Recently I had the pleasure of sitting down and chatting with Jacob Lutz, one of our terrific Motoworks Chicago mechanics technicians. Jacob is a quiet, unassuming guy, but as they say, “still waters run deep.” In this conversation, we get into what it’s like to go to motorcycle medical school, some sage advice for bike owners everywhere, and why you should be very wary of what you read on the forums if, you know, you actually want your motorcycle to work.

Nathaniel: We always start these off with “state your name for the record”.

Jacob: My name is Jacob Alexander Lutz.

Ooh, middle name. How official. What is it that you do, and have done, here at Motoworks?

I am a motorcycle technician with Motoworks, and I have worked at Motoworks since July of 2012 in that capacity, and other capacities. I’ve been the tow guy — running the truck out picking up bikes and scooters. I have even been the guy washing bikes. I’ve done a lot of little odds and ends. I take up a lot of the slack that has to be taken up because everyone else is way too busy with everything else, or at least is supposed to be.

Cool. So motorcycle tech? That’s another word for mechanic. Do you prefer one term to the other? I know some people do.

I’m on the bandwagon of turning it to technician, rather than leaving it as mechanic, because “mechanic” inspires this connotation of “shade-tree mechanic” — the guy operating under a shade tree who kind of knows what he’s doing but doesn’t quite really. They idea behind “technician” is to shift the perception more towards professional, factory-trained technicians who know their stuff and aren’t quite so sketchy.

So people who might actually know what they’re doing?

Yeah. It inspires a lot more confidence in the work, and can also be used to argue for a realistic labor rate. That conversation is a necessary evil for the repair industry. You’ve got to ask for what the work is worth, because things like tools, training and facilities actually costs a lot of money.

The work you do is valuable, and you’ve got to make a living too.

Exactly, I deserve to make a living just like everybody else.

I agree. “Technician” then. Where did you go to school?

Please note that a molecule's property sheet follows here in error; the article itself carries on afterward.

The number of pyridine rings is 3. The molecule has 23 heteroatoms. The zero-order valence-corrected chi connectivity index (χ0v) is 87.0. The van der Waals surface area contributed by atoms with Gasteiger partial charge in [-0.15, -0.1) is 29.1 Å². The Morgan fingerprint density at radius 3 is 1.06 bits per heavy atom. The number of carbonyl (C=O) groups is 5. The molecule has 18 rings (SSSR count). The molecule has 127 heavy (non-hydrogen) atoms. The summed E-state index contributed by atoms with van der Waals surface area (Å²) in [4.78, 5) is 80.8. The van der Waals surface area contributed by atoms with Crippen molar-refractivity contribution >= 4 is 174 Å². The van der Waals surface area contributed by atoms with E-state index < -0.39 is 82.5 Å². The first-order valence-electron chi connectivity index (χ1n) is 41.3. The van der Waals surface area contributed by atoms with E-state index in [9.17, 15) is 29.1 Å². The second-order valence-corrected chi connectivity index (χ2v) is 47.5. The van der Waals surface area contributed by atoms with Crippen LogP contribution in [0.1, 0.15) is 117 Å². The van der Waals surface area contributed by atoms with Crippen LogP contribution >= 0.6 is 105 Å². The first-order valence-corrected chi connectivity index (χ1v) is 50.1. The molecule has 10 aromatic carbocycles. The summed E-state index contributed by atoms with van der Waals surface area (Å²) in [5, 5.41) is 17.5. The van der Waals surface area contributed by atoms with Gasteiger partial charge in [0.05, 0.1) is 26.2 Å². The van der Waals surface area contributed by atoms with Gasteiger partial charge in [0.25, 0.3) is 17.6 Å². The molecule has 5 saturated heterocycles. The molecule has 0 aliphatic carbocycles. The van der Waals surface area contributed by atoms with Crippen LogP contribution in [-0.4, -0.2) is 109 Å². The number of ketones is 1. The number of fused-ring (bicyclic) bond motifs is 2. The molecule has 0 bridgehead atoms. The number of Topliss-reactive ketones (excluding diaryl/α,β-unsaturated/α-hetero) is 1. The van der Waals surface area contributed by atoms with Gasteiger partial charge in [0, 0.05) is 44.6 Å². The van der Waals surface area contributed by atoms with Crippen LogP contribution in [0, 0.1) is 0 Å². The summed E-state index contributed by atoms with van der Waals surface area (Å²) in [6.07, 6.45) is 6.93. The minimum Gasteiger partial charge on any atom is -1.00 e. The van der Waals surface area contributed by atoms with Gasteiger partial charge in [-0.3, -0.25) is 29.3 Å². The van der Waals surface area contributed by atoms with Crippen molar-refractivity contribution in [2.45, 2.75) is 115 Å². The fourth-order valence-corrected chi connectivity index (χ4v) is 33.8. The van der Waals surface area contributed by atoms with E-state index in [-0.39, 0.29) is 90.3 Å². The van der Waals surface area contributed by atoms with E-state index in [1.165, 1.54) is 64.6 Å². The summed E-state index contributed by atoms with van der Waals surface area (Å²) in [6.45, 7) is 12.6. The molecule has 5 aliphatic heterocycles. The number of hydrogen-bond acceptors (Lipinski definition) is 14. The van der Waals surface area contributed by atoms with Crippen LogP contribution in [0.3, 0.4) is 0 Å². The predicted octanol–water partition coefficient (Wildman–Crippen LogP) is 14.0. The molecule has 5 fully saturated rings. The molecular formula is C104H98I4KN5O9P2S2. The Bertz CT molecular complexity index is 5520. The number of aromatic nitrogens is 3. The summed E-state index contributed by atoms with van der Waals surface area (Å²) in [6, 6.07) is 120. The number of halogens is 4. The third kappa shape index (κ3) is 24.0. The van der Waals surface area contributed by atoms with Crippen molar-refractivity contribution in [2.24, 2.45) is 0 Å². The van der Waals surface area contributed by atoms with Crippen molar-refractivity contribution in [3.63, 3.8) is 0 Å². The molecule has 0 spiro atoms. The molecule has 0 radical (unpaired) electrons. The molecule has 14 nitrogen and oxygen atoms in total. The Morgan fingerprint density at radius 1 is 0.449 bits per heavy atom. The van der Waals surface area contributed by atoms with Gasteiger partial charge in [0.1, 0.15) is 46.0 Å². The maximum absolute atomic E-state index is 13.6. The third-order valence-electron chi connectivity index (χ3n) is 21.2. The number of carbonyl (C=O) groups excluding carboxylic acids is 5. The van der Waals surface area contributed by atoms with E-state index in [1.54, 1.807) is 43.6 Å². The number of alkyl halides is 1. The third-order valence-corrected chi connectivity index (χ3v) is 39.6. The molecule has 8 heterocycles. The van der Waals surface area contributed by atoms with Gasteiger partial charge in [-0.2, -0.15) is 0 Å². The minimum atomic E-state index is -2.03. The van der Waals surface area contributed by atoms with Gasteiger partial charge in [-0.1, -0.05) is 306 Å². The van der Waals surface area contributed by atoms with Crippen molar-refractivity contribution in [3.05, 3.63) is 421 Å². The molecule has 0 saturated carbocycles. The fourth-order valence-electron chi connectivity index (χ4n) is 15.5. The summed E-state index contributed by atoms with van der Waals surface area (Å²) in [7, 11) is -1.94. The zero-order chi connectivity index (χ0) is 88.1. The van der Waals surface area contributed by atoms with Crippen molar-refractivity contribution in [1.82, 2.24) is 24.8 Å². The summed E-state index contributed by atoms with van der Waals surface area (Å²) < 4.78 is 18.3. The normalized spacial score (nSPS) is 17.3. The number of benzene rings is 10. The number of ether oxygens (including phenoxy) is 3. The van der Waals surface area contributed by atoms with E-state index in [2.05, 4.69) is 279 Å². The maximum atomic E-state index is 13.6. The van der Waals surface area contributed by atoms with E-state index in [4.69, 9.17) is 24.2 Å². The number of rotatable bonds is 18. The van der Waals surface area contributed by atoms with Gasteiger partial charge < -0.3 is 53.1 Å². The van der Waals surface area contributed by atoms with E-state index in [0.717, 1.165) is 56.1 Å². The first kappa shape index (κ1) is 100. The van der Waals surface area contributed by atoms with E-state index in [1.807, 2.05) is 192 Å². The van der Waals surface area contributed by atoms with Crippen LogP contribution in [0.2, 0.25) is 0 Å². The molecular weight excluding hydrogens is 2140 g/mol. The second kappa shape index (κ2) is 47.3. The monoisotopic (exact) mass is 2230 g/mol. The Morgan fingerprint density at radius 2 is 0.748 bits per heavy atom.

I went to school in MMI in Orlando, Florida. Motorcycle Mechanics Institute. I did their basic program as well as the Yamaha Pro program. I also did BMW. When I graduated I was certified as an intro BMW technician, and certified as an intro Yamaha technician.

After MMI, was Motoworks your first professional gig?

Motoworks was my first real professional gig. I did a different gig for about a month after I first moved to Chicago at this little scooter shop, and it’s a very stark contrast between Motoworks and that shady little shop working out of a two-car garage on Chinese scooters.

Yeah, I can think that there’d be some contrast there.


Interesting. Are you not from this area then?

I’m not from this area. I was born and raised in Roanoke, Virginia. Then I moved to Florida to go to school — exclusively for going to school — and the entire time I was at school I had been dating someone long distance that lived in Chicago. At that time, we were dating off and on for two years, and I decided to move to Chicago to be with her after I graduated school.


That didn’t quite pan out, but that’s how things are.

Whatever gets you here, though, right? Because here you are.

It got me here, and it’s where I am, and it’s where I’ve been.

So you’re pretty fresh out of school, you do your little stint at the shady scooter shop, and then you come into Motoworks as that first real mechanic’s experience. What was that like? What was that learning curve like?

There’s a very big difference from what they teach you in school, which is kind of a blanket education that somewhat fills in most of the gaps for every single little thing you could do with a degree from that school. Working in a very specialized niche of European motorcycle repair and service is it’s own thing, though. European bikes are very different from the Japanese-centered education I received when I was in school. So it was a bit of an adjustment to work on the European bikes and work on the European way of things.

What would be an example of that difference between a European and Japanese bike?

Japanese bikes are all very similar. Sometimes the only difference is a matter of what name is on the tank. But when it comes to European, a Ducati Monster is vastly different than a BMW F800. The model lines are very unique. They’re used to doing things in a very different way that is unique to each individual manufacturer. BMW is that way, and Ducati especially with their Desmodromic valve system. Triumph is — I don’t think generic is the right word, but I don’t really know a better word for it.

Standardized, maybe?

Yes, a little more standardized — a little more mainstream with the way they manufacture things. They’re more simplified, but in a good way.


Very straightforward, yes. Vespa is a little eccentric, but also somewhat straightforward. It’s a nice little blend between the two. Primarily I worked on the scooters when I first started here, so I got pretty accustomed to working on European scooters my first few years here, and then I got very well acquainted with working on vintage BMWs my first couple of winters here as well.

Of all the bikes that you get to work on here, what’s your preference? What do you like to work on?

I like the BMWs the most. It’s what I went to school for, and it’s what I really enjoy working on. I think BMW’s design just matches my ideal of how motorcycles are supposed to be put together.

What does that ideal mean for you?

The ideal for me is a machine meant to be ridden, but also a machine meant to be serviced and maintained. A machine that’s meant to be purchased and kept. Something to be loved by a person, and to be a part of someone’s life longer than, say, what you might experience with simple purchase of, say, a Japanese bike, or something kind of cheap. It’s a bike. It’s a thrill for the moment while you have the cash, but then gets sold two years later when you don’t really care about it anymore.